Andrew McNair is best known for being the custodian who served the Continental Congress. A member of the Masonic Order, he served as official ringer of the Liberty Bell from 1759 to 1776, and he likely rang it to announce independence, on July 8, 1776 (the announcement was delayed four days to allow the Declaration of Independence to be printed). His services were terminated September 15, 1776, for unknown reasons. It is known that he was in failing health at the time. There are no records that state when he died or where he was buried. The records of the American Philosophical Society record that on March 22, 1768, the Society contracted McNair to make the fires, light and extinguish candles, and keep its meeting room clean, for four shillings a night.
In his poem, "The Liberty Bell," Charles Brockden Brown describes McNair, not by name as follows:
Far aloft in that high steeple,
Sat the bellman, old and gray.
He was weary of the tyrant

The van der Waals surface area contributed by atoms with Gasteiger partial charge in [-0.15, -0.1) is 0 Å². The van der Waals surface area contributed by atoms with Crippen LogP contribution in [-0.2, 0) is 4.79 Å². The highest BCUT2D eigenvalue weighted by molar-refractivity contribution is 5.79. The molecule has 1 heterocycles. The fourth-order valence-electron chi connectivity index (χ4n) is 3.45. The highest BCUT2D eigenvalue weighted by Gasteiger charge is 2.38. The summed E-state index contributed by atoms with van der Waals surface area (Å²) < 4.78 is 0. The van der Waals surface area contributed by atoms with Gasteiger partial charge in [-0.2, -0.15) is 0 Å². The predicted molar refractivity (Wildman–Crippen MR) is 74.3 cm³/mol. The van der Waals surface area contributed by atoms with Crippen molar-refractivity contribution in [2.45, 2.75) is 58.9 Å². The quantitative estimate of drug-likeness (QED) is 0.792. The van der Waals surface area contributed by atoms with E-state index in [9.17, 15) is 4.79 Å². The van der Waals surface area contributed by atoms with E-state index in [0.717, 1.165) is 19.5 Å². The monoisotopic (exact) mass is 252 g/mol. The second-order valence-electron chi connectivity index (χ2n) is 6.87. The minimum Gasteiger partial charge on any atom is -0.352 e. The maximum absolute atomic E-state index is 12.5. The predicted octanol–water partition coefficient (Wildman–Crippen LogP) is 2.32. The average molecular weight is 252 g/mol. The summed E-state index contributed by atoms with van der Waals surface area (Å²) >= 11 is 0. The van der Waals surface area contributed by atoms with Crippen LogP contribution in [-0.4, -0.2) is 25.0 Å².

And his iron-sceptered way.
In 2006, McNair's descendant, Edward McNair, offered a ring on eBay made from metal Andrew McNair had supposedly broken from the Liberty Bell (with a "buy it now" price of $75,000). After the chief caretaker of the Bell opined that Andrew McNair could not have done so, the ring was withdrawn from sale.
-  Archived November 20, 2005, at the Wayback Machine.
- Society, American Philosophical (1884). Early Proceedings of the American Philosophical Society for the Promotion of Useful Knowledge.
- "Aisle Say (NY): 1776". aislesay.com. Retrieved 2015-04-04.
- Whipple, Wayne (1910). The Story of the Liberty Bell.
- "The Genealogue: It Didn't Have the Ring of Truth". genealogue.com. Retrieved 2015-04-04.